The Late Lord Byron: Posthumous Dramas

By Doris Langley Moore | Go to book overview

CHAPTER V
DISCORDS FROM GREECE

Every epoch has its own forms of idealization in which awkward reality is so habitually veiled that its appearance without that softening disguise seems like an indecency. The neo-classical modes that followed the French Revolution established a taste for a noble kind of smoothness. In paint, in prose, in marble, in music, what the frequenters of good society thought estimable was refinement. Everything fashionable was given a gloss and rendered graceful and symmetrical. It is true that high drama flourished -- on the stage, on canvas, or in print -- but only if it conformed to the romantic yet very carefully contained lines prescribed by fashion. Portraits were expected to be flattering. Biographies abounded in anecdotes which were false in colouring but shapely, and their lack of authenticity gave little concern.

When the Marquis de Salvo, who had never known Byron and had not troubled himself with inconvenient research, wrote -- in French -- a book about him, the London Literary Gazette quoted at three columns' length a story almost wholly fictitious about his adventures with a heroine named Celina, and praised the work because it contained no private knowledge!1 The author's indifference to private knowledge disarmed even Hobhouse who, on being tactfully visited, had presented him with a page of Byron's manuscript for reproduction.2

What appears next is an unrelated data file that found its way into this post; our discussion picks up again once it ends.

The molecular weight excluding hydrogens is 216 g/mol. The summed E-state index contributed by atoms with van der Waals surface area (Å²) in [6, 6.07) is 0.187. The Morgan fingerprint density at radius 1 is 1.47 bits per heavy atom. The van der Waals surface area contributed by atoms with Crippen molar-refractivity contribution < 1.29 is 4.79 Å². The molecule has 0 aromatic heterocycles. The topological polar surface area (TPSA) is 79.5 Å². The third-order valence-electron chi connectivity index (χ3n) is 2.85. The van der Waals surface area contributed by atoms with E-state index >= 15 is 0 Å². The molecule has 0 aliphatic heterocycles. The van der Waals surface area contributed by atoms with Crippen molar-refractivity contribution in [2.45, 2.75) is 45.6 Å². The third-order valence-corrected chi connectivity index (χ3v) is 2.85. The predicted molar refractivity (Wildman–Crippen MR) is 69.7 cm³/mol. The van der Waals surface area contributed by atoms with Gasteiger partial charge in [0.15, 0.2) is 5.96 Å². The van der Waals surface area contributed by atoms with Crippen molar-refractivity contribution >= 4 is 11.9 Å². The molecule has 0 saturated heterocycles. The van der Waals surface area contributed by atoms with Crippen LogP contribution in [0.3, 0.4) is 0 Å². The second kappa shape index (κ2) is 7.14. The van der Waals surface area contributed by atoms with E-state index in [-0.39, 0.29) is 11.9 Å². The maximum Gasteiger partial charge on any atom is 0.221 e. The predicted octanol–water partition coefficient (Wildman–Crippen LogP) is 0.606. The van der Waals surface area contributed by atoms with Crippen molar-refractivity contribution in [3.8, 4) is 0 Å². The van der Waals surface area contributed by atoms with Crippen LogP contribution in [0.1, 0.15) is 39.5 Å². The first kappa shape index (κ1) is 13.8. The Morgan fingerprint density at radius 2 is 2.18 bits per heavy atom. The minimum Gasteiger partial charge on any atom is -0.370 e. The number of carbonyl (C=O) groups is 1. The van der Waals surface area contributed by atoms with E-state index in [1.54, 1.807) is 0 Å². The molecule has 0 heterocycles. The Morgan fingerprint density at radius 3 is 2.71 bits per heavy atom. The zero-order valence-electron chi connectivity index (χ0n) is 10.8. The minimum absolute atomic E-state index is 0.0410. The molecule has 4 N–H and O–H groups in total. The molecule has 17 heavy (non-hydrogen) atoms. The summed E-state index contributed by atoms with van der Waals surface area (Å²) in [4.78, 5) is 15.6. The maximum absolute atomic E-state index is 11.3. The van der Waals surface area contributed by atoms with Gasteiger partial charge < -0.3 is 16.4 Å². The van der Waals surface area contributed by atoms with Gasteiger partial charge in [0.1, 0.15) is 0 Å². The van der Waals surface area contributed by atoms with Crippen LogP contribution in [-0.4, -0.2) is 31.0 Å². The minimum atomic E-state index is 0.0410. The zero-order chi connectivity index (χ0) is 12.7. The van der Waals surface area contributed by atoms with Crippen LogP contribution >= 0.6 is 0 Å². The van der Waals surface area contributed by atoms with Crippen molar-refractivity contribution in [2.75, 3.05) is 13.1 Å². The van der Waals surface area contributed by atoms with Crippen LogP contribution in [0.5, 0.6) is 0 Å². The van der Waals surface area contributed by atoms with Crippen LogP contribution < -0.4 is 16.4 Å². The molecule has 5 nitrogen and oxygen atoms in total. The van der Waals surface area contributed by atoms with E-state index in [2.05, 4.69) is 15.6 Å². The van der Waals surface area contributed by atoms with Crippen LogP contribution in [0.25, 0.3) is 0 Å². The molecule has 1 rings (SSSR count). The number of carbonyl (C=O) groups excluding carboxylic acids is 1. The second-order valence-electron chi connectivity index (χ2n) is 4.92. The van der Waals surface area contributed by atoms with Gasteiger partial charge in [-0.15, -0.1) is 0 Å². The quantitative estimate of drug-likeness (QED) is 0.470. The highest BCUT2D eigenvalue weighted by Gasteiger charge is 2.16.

Yet only a few days before he had recorded, as an example of the man's ridiculous ignorance that ' Count Salvo -- or Marquis Salvo' (he had an Englishman's disregard for foreign titles) had told Gamba he had 'met Lord Byron in a diligence in France and that after some talk, Lord B. had said You see before you the author of the Corsair!!!'3 Byron had never been in France, and his declaring himself in a public conveyance to be the author of The Corsair was so eminently a fabrication that Hobhouse doubtless felt he could afford to smile at such nonsense.

Books and magazine articles by people who could not claim to have known the poet, or even those whose claim was a blatant lie, gave him a comparatively mild annoyance.

I see that someone has published an account of a voyage of Byron's to Sicily with Shelley mentioning names &c and the New Times believed it because Shelley was said to have been afraid in a storm! ! !4
____________________
1
19 Apr. 1825.
2
Hobhouse Journals, 27 Nov. 1824.
Ibid. 12 Nov.
4
Ibid. The fraudulent work in question professed to be by a Captain Benson, R.N., Master of Byron's yacht. Extracts from it were widely quoted to show, as one journal had it, 'the conduct of the Atheist, Shelly [sic], whose literary labours were devoted to the subversion of all right feeling and the inculcation of principles equally abominable and blasphemous with his own'. Shelley was represented as grovelling with terror 'imploring

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